... little notion of mine, sort of an insurance scheme for colds; you pay so much a week, and when you've got a cold you get a bottle of Cough Linctus so long as you can produce a substantial sniff. See? But Lord! they've no capacity for ideas, they don't catch on; no Jump about the place, no Life. Live!—they trickle, and what one has to do ...
— Tono Bungay • H. G. Wells

... had to be out,—and he had to be out night after night in Seattle,—I would hear his footstep coming down the street; it would wake me, though he wore rubber heels. He would fix the catch on the front-door lock, then come upstairs, calling out softly, "You awake?" He always knew I was. Then, sitting on the edge of the bed, he would tell all the happenings since I had seen him last. Once in a while he'd sigh and say, "A little ...
— An American Idyll - The Life of Carleton H. Parker • Cornelia Stratton Parker

... second nature. He had a stripped and naked feeling, as if all virtue had gone out of him—life meaningless, mind-striking work. Sunlight streamed in on him, but he felt cold. The scene he had passed through had gone from him already, what was before him would not materialise, he could catch on to nothing; and he felt frightened, as if he had been hanging over the edge of a precipice, as if with another turn of the screw sanity would have failed him. 'I'm not fit for it,' he thought; 'I mustn't—I'm not fit for it.' The cab sped on, and in mechanical procession trees, ...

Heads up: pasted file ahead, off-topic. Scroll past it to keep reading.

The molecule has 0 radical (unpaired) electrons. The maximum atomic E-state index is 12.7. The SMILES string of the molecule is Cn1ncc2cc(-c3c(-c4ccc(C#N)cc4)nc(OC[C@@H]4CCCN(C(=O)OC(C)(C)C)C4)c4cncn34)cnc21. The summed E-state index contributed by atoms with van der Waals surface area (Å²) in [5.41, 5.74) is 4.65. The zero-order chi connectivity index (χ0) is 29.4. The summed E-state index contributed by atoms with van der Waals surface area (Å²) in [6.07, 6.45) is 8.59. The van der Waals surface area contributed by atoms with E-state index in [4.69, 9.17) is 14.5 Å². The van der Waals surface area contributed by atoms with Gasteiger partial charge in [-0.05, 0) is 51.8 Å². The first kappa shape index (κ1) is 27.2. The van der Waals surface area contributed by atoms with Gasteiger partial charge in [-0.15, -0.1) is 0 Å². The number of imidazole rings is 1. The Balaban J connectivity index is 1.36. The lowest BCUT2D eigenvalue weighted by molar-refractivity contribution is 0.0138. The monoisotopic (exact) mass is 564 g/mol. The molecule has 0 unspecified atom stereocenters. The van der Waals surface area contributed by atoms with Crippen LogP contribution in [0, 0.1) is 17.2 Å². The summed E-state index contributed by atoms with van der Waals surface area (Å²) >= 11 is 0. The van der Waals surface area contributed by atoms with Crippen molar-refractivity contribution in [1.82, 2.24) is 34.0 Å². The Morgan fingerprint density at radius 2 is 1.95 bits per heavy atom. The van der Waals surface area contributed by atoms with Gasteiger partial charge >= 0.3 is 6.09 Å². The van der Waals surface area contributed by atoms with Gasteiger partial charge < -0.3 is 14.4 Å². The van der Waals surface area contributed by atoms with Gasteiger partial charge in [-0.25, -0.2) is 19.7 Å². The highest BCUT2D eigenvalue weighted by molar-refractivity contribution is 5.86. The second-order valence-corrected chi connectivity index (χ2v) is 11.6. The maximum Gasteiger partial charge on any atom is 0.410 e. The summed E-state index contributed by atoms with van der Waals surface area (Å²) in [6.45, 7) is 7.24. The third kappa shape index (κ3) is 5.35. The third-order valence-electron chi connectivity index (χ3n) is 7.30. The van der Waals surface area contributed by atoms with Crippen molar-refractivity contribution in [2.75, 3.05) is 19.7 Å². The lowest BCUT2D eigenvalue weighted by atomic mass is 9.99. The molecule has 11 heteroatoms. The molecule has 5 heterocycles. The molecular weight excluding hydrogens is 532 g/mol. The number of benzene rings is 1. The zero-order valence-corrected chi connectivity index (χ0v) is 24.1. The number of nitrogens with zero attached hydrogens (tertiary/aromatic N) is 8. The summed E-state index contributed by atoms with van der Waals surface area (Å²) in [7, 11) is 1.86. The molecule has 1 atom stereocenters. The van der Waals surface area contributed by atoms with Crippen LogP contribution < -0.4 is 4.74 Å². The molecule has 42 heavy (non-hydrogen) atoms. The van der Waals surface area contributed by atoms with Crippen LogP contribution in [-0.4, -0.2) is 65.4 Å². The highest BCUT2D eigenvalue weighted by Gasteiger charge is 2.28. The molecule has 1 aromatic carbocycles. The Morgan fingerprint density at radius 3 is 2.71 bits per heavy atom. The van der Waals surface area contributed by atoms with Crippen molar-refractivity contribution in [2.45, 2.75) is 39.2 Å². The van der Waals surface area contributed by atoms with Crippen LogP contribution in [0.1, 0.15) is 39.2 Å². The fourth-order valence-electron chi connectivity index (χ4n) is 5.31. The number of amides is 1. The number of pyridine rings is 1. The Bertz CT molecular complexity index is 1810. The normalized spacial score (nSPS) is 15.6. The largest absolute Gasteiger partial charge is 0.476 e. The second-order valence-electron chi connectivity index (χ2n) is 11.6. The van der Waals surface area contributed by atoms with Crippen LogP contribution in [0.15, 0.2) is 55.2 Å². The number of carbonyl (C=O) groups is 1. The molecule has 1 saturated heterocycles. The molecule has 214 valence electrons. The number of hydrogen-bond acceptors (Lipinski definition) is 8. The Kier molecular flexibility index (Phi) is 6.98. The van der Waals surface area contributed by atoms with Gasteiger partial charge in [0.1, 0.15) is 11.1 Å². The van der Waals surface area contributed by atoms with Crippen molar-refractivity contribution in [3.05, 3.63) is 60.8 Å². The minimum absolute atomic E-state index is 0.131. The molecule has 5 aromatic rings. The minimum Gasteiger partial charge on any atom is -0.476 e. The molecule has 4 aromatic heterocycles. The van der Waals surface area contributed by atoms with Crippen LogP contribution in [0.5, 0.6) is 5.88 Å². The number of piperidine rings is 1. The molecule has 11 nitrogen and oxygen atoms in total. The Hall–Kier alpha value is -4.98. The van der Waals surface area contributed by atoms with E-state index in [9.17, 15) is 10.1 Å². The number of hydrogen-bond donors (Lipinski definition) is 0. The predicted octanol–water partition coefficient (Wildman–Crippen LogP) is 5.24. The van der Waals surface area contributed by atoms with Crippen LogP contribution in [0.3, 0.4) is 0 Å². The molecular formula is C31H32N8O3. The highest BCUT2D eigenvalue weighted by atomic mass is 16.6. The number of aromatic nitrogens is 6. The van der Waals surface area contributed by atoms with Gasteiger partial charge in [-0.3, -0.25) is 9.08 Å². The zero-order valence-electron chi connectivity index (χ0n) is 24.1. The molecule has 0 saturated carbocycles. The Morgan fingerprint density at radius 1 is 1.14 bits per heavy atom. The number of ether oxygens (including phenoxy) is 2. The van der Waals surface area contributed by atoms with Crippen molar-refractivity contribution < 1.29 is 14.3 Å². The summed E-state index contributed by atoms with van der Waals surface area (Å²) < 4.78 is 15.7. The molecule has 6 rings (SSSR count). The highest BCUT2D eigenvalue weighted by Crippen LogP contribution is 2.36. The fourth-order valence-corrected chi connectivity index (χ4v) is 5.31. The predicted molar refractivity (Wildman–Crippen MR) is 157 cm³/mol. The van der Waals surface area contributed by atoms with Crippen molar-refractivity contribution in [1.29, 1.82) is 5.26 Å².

— Forsyte Saga • John Galsworthy

... he was gone, Hannah appeared. Apparently, she had overheard the conversation. "Well, did you catch on?" ...
— The Preacher of Cedar Mountain - A Tale of the Open Country • Ernest Thompson Seton